Heroin Addiction: Facts And Further Resources
Heroin is one of the most addictive drugs you’ll encounter. Heroin addiction and the substance itself is responsible for thousands of deaths annually due to overdoses. The CDC notes that over 14,000 people died from drug overdoses from heroin in 2019.
This massive body count demonstrates the danger this drug presents to the average individual. Heroin’s addictiveness is only enhanced by how cheap it is to obtain. Thanks to how easy it is to make, it has become one of the most popular illicit opioids flooding America’s streets. But what exactly is heroin, and how does it impact the lives of so many people negatively?
What is Heroin?
Heroin is an opioid, making it a painkiller. It is derived from morphine, which comes from the seeds of the poppy plant. Unlike other painkillers, however, heroin is illegal. One can easily find it on the street with names such as smack, horse, or dope.
While heroin can find use as a painkiller, the side effects of the drug make the most lasting impact on individuals. When someone takes heroin, it does numb pain, but it also creates a feeling of euphoria and well-being in the person’s brain. This euphoric feeling is what leads to dependence and, eventually, addiction.
Heroin’s addictiveness is further enhanced by dealers who “cut” the drug with other substances. The most common substances used to mix with heroin are quinine, powdered milk, sugars, or starch. Pure heroin is a white powder that’s bitter to the taste.
Unfortunately, the mixtures found at street-level sold by dealers aren’t usually pure and come in various colors, including brown and pink. Heroin’s popularity stems partially from the opioid epidemic that swept the nation in the late 80s and early 90s.
Thanks to the easy availability of this drug and the amount of dependent opiate and opioid users, the popularity soared. Today, the drug is still widely distributed, and law enforcement has had to play catch-up with these traffickers and distributors.
The Heroin Problem in the US
In the US, overdose deaths from heroin have soared year after year. The heroin problem that US cities have been facing is a symptom of a much larger problem known as the opiate crisis. When opiates and opioids were first discovered, doctors prescribed them to anyone who suffered from chronic pain.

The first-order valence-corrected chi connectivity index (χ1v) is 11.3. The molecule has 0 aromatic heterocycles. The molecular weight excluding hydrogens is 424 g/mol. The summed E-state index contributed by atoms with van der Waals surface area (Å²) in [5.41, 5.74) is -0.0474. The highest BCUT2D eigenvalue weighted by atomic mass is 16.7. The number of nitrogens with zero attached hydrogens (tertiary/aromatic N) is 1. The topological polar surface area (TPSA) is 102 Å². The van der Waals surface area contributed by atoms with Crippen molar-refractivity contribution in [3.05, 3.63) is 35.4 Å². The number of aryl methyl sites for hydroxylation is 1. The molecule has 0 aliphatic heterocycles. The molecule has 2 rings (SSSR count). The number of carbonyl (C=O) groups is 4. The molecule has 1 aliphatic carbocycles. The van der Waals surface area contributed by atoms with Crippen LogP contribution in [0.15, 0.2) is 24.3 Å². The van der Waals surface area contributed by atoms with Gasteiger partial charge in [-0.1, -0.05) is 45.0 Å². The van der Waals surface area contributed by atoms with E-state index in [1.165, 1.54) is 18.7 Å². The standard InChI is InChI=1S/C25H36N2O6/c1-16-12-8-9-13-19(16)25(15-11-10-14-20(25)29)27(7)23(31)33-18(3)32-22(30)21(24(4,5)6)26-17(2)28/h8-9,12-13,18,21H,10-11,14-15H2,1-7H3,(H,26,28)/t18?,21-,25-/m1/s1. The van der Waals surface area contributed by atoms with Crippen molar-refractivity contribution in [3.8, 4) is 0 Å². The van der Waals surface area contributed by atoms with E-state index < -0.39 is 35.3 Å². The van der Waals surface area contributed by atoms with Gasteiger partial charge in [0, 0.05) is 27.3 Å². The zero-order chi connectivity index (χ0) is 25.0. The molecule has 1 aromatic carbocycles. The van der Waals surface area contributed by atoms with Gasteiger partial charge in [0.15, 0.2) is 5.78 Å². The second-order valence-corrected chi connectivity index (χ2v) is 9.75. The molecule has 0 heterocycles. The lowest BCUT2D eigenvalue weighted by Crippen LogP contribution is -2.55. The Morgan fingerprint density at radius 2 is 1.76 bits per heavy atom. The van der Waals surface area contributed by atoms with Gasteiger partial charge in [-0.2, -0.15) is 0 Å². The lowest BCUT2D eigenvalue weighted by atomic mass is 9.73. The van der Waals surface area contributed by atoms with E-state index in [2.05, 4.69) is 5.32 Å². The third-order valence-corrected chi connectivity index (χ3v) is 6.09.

However, long-term studies started to show a distinct pattern of addiction from those who routinely took the substance. Over time, these users would become addicted to the substances, making doctors think twice about putting other patients on them.
The most prominent addiction rates doctors had seen had come from the regular use of morphine as a painkiller in the Civil War. Civilian use of these substances was highly limited following this period. All this changed in the 1980s.
As the 80s rolled around, drug companies started to manufacture new opioids and claimed that they would remain safe for use and not addictive if used to manage pain legitimately. Doctors seemed to agree with this explanation and started to put their patients on these painkillers for chronic pain.
Again, patients would start using these painkillers legitimately but would slip into abuse over time as they became addicted to the euphoric feeling of the drug. Doctors cut their patients off these painkillers, forcing them to find other methods to get high. One of the easiest available methods was heroin.
Functioning Heroin Addicts
Heroin became the drug of choice for many previous painkiller addicts. Since they could no longer reliably get their painkiller prescriptions filled, they turned to the street, which eagerly provided for their addiction. Despite being illegal, these individuals still managed to score opioids.
Many of these people defied (and continue to defy) the conventional stereotype of a homeless or disadvantaged heroin addict, by continuing to hold work and meeting most of their social obligations.
Beneath a façade of function, however, the need for heroin in order to function effectively becomes a huge impediment financially, socially, and in maintaining bonds with friends and family.
There are other reasons the drug has become increasingly widespread in recent years. Heroin comes in multiple forms and can be injected or snorted to produce its effects. Since it is so easily transported, this alone forms the basis of distribution to a new sector of society.